Kansas City, Mo. Kansas Citians of every color turned downtown green on Saturday, for the city's annual St. Patrick's Day parade an event participants and watchers say is as much about being from here as it is about being Irish.
"This is the most unifying parade Kansas City's got," said Scott Eckard of Kansas City, decked out in a green bowler, jacket and knee breeches. "Everybody has a good time. On March 17, everybody's Irish."
To be Irish really Irish and see Kansas City embrace St. Patrick's Day is especially gratifying, restaurant manager Colm Delahunt, who emigrated from Dublin 11 years ago, said.
"It makes us, makes me feel very proud to be Irish," Delahunt said. "These people here, it's great that they're doing this."
The crowds lining the two-mile parade route in Kansas City, Mo., cheered loudly for the troupes of Irish step dancers, the floats assembled by Kansas City's Irish families, and the marchers from the Ancient Order of Hibernians and the Daughters of Erin.
But they were just as enthusiastic in their support of the drill teams made up almost entirely of black children and teen-agers.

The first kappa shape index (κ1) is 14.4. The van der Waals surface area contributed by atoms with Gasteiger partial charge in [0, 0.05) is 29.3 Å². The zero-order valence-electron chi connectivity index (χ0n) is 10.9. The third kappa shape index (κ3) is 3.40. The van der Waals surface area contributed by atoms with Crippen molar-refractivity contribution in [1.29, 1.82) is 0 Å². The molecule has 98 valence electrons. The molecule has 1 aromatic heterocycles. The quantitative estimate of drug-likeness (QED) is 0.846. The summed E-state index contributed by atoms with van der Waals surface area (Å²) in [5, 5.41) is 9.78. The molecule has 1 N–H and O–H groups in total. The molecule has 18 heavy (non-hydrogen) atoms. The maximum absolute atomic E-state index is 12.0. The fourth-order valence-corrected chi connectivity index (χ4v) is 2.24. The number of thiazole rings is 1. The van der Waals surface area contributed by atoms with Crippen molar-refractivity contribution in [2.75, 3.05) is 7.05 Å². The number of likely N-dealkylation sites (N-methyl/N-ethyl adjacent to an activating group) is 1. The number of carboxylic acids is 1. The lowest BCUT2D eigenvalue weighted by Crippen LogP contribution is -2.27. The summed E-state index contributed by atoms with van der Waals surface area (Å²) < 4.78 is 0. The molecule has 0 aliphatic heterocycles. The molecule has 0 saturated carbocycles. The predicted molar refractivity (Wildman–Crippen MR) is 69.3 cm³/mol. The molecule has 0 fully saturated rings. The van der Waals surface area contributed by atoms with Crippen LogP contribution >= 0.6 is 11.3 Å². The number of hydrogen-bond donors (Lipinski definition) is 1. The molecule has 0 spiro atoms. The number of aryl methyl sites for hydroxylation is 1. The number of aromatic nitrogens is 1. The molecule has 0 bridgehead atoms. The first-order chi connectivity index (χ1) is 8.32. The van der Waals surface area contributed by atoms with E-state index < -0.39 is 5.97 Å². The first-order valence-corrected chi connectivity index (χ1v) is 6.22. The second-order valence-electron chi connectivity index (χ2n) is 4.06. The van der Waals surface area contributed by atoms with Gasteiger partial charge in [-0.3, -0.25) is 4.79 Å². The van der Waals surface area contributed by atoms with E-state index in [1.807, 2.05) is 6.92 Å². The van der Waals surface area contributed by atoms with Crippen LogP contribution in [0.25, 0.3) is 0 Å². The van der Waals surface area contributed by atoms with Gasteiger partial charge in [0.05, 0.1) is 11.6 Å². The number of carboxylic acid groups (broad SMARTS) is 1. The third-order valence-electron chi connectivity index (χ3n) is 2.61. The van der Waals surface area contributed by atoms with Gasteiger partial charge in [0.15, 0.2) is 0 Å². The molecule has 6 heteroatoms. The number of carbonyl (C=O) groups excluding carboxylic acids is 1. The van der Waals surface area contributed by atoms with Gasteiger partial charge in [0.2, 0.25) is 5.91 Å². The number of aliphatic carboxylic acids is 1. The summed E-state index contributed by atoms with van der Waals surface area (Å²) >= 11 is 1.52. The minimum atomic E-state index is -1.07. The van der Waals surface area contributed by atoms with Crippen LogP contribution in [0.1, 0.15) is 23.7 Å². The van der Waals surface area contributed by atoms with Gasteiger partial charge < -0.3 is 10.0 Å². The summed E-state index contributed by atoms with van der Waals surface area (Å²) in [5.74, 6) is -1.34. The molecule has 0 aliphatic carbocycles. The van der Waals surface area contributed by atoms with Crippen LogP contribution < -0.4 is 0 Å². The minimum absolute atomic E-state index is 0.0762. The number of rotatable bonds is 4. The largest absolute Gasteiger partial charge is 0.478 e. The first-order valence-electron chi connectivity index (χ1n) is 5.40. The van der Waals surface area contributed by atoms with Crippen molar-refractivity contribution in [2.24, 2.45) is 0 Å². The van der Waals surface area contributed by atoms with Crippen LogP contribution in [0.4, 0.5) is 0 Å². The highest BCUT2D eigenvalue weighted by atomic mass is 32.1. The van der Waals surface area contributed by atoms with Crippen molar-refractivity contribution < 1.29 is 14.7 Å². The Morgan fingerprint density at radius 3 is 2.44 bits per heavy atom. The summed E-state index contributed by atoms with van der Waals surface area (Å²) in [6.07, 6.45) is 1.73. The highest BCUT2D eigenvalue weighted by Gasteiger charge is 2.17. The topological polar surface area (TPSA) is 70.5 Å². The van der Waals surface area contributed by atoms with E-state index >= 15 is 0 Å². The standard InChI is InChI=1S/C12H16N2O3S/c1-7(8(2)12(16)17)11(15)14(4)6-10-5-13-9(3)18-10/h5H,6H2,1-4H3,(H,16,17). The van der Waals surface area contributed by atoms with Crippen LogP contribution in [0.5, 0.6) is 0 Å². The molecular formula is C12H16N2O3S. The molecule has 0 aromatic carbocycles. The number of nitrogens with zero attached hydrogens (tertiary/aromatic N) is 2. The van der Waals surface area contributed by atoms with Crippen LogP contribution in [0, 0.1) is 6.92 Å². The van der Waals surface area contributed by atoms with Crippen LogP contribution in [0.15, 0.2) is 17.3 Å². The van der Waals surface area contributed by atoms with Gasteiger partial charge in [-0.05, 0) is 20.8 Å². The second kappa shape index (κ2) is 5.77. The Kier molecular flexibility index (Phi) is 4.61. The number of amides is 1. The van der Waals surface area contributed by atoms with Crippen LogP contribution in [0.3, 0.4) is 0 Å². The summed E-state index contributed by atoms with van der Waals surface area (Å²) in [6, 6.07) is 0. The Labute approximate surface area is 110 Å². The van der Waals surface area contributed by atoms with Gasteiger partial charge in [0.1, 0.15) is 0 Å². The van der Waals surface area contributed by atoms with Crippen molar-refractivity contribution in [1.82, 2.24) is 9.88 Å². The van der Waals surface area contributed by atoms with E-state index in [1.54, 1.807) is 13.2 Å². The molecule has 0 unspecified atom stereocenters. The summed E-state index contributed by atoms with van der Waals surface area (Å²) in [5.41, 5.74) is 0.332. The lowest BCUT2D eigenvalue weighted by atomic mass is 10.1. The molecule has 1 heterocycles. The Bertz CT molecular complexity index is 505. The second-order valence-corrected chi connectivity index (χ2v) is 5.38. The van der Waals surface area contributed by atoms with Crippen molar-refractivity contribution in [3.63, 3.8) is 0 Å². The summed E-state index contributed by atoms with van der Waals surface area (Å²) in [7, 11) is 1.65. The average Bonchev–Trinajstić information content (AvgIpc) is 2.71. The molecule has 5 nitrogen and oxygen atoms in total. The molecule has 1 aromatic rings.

"It's a citywide thing that just brings everybody out, to get together and enjoy each other without all of the other pressures of daily life," said Vickie Harris, director of the Touch of Class drill team from Kansas City, Kan.
"The drill teams are a big part of the parade," said Harris, who walked the route along with her team. "Over the years, they've done a lot to get drill teams into it. You can only see so many cars, so many horses. This kind of keeps the crowd into the parade."
Those who didn't show up early had a hard time getting curbside seats.
Some climbed statues, bridge railings even portable bathrooms while others relied on narration.
"What's going on up there?" Kent Bumgarner asked his 6-year-old son, Jacob, who was riding on his shoulders.
"There's a truck that makes coffee and a guy in a big elf hat," Jacob said as a float sponsored by a local coffee company rolled by.
The festive atmosphere was broken only once, when the Irish Northern Aid society marched by with a banner reading "England Get Out of Ireland."
The society's presence in the parade was appropriate, Delahunt said.
"I think they should definitely be in there. They have an Irish heritage, too," he said. "I think anything that's connected to Ireland should be in the parade."